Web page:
that t now Then the value of the bond is given by
N
X
t
t n
R
t
t N
R
t
ds




a 



pricing 
There we 

This is somewhat 

month and ii 
the 
C
Pr
E
P
t
e
r s
ds
B
Pr E
P
t
e
r s
n t n
In
Chapter
we discussed the notion of forward rates in the context of option
prices
converted term rates into forward rates In practice the term rates are often taken to be the yields on
short term debt securities such as Treasury bills
Day count conventions are important when yields are used to quote bond
analogous to quoting option prices in terms of implied volatilities rather than in a currency A day count
convention in xed income markets typically speci es i the number of
days in
a
number of days in ayear The reader interested in DCC s should consult for example F Fabozzi Fixe d
Income Markets Irwin or ISDA International Swap Dealers Association publications
It is customary to use Pr
for quoting bond prices
or simply 

where P 
t n 
t 
B
N
X
n t n
t
C
Pr
t n
P
t
t N
Pr P
t
b
are the discount factors Notice that this formula is an immediate consequence
that a bond is equivalent to a series of zero coupon bonds maturing at th coupon payment
dates and at maturity In particular the value of abond on aparticular date is completely
determined by the discount curve at that date
Although equations a and b give the true market value of the security notice that
the function B
has a jump of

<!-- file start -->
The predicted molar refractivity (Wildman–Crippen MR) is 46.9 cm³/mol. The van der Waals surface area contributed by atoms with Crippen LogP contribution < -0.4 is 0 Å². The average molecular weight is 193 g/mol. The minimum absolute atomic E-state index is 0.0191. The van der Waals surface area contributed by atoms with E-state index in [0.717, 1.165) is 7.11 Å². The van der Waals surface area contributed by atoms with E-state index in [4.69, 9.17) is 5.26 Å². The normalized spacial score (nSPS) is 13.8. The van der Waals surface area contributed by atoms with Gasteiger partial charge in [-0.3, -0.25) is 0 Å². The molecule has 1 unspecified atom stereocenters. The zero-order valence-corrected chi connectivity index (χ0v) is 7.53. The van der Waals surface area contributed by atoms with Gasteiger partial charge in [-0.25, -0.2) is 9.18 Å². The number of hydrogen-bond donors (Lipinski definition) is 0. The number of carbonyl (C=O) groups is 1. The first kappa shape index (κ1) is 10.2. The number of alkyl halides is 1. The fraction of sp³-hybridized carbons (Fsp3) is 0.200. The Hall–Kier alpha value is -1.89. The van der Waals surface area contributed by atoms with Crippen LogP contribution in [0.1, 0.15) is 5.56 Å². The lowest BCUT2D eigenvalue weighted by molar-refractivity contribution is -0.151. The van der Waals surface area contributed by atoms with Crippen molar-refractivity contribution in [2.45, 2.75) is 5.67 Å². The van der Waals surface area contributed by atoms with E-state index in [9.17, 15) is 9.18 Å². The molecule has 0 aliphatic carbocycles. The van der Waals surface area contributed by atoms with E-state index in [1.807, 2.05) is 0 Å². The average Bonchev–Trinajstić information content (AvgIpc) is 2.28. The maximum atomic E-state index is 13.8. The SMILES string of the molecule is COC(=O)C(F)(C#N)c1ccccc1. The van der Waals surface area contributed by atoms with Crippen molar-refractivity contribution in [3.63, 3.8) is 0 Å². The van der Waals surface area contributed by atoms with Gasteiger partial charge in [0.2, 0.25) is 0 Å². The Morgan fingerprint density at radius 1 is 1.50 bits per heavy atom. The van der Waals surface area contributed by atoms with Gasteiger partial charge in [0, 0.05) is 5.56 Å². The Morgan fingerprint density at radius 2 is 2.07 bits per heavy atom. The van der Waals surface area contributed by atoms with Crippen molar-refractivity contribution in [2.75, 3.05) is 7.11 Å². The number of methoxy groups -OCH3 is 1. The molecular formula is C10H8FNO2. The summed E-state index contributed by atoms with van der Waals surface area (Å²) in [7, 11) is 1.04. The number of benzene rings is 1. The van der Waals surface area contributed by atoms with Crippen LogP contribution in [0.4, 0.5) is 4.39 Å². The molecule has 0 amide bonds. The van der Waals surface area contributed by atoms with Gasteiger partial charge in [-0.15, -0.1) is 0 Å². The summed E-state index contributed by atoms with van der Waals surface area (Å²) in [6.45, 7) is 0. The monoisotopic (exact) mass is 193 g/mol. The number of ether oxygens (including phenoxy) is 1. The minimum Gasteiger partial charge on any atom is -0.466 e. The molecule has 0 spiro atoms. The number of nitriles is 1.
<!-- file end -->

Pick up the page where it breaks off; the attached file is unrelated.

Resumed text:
C Pr
changes discontinuously
at each date t t n
Thus the value of the bond
The bond price can be made continuous however if we subtract from expression b
the interest accrued to the bondholder between the last coupon date and the present date
The usual convention is that the interest on the next coupon accrues linearly Thus if the
present date is t and the last coupon date was t n the accrued interest earned by the
bondholder is
AI t t n
C
Pr
t
t n
t n
t n
By de nition the clean price of a bond corresponds to the price at which the transaction
takes place without including accrued interest
The dirty price is the price including
accrued interest i e how much money trades hands so to speak Hence
Dirty price
Clean price
AI t t n
In an arbitrage free economy the dirty price should be equal to the theoretical value
a b In particular the theoretical clean price can be expressed in terms of the term
structure of interest rates as
Clean price
N
X
n t n
t
C
Pr
t n
P
t
t N
Pr P
t
AI t t n
The clean and dirty prices coincide on the coupon date after the coupon is paid since
AI t n t n
Bond quotes in the US Treasury international and corporate markets are usually in
terms of clean prices
Since the clean price v aries continuously it is not uncommon for practitioners to model the clean bond
price as a di usion process for the purposes of pricing options We shall discuss this procedure in a future